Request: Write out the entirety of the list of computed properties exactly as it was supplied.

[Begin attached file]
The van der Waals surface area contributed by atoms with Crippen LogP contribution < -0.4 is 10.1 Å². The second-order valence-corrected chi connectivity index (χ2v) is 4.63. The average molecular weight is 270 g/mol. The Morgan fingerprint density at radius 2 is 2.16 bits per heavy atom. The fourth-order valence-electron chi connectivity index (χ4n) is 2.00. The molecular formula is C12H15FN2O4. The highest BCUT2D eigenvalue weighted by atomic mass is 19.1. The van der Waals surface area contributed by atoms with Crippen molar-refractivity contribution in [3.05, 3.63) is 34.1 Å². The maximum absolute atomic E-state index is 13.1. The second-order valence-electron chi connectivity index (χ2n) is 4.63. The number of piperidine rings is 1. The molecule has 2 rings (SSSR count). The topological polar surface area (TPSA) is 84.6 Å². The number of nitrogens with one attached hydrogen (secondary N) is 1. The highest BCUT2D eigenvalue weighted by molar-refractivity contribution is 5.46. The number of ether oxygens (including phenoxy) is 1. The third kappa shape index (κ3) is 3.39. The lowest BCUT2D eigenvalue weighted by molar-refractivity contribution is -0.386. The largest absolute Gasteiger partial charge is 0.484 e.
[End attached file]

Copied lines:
The van der Waals surface area contributed by atoms with Crippen LogP contribution < -0.4 is 10.1 Å². The second-order valence-corrected chi connectivity index (χ2v) is 4.63. The average molecular weight is 270 g/mol. The Morgan fingerprint density at radius 2 is 2.16 bits per heavy atom. The fourth-order valence-electron chi connectivity index (χ4n) is 2.00. The molecular formula is C12H15FN2O4. The highest BCUT2D eigenvalue weighted by atomic mass is 19.1. The van der Waals surface area contributed by atoms with Crippen molar-refractivity contribution in [3.05, 3.63) is 34.1 Å². The maximum absolute atomic E-state index is 13.1. The second-order valence-electron chi connectivity index (χ2n) is 4.63. The number of piperidine rings is 1. The molecule has 2 rings (SSSR count). The topological polar surface area (TPSA) is 84.6 Å². The number of nitrogens with one attached hydrogen (secondary N) is 1. The highest BCUT2D eigenvalue weighted by molar-refractivity contribution is 5.46. The number of ether oxygens (including phenoxy) is 1. The third kappa shape index (κ3) is 3.39. The lowest BCUT2D eigenvalue weighted by molar-refractivity contribution is -0.386. The largest absolute Gasteiger partial charge is 0.484 e.